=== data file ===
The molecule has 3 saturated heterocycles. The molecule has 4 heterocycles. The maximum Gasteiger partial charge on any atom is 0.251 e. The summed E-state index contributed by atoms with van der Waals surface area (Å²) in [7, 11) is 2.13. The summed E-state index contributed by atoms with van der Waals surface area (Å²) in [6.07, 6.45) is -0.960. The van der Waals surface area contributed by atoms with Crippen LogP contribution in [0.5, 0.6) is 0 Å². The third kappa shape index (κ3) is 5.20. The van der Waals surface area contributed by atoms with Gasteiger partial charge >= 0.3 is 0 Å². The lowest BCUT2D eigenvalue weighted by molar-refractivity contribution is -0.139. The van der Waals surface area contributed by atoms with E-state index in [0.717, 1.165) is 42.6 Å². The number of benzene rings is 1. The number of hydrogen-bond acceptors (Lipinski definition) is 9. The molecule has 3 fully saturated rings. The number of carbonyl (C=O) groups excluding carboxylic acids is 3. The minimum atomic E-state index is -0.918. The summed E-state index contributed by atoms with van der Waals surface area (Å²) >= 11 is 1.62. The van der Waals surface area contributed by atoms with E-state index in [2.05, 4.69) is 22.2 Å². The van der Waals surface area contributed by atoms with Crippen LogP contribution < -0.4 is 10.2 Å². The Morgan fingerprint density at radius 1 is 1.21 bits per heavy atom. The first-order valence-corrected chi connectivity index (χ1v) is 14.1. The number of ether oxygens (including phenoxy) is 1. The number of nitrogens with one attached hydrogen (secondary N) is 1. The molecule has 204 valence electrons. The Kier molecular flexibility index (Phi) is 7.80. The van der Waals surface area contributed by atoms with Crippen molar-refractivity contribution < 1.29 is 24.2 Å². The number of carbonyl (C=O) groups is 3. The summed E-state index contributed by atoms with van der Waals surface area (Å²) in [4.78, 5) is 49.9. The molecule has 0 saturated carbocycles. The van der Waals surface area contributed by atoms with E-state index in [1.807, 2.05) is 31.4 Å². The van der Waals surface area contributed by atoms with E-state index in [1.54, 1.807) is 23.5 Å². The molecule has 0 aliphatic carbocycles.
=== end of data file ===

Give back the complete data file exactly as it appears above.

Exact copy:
The molecule has 3 saturated heterocycles. The molecule has 4 heterocycles. The maximum Gasteiger partial charge on any atom is 0.251 e. The summed E-state index contributed by atoms with van der Waals surface area (Å²) in [7, 11) is 2.13. The summed E-state index contributed by atoms with van der Waals surface area (Å²) in [6.07, 6.45) is -0.960. The van der Waals surface area contributed by atoms with Crippen LogP contribution in [0.5, 0.6) is 0 Å². The third kappa shape index (κ3) is 5.20. The van der Waals surface area contributed by atoms with Gasteiger partial charge >= 0.3 is 0 Å². The lowest BCUT2D eigenvalue weighted by molar-refractivity contribution is -0.139. The van der Waals surface area contributed by atoms with E-state index in [0.717, 1.165) is 42.6 Å². The number of benzene rings is 1. The number of hydrogen-bond acceptors (Lipinski definition) is 9. The molecule has 3 fully saturated rings. The number of carbonyl (C=O) groups excluding carboxylic acids is 3. The minimum atomic E-state index is -0.918. The summed E-state index contributed by atoms with van der Waals surface area (Å²) >= 11 is 1.62. The van der Waals surface area contributed by atoms with E-state index in [2.05, 4.69) is 22.2 Å². The van der Waals surface area contributed by atoms with Crippen LogP contribution < -0.4 is 10.2 Å². The Morgan fingerprint density at radius 1 is 1.21 bits per heavy atom. The first-order valence-corrected chi connectivity index (χ1v) is 14.1. The number of ether oxygens (including phenoxy) is 1. The number of nitrogens with one attached hydrogen (secondary N) is 1. The molecule has 204 valence electrons. The Kier molecular flexibility index (Phi) is 7.80. The van der Waals surface area contributed by atoms with Crippen molar-refractivity contribution < 1.29 is 24.2 Å². The number of carbonyl (C=O) groups is 3. The summed E-state index contributed by atoms with van der Waals surface area (Å²) in [4.78, 5) is 49.9. The molecule has 0 saturated carbocycles. The van der Waals surface area contributed by atoms with E-state index in [1.807, 2.05) is 31.4 Å². The van der Waals surface area contributed by atoms with E-state index in [1.54, 1.807) is 23.5 Å². The molecule has 0 aliphatic carbocycles.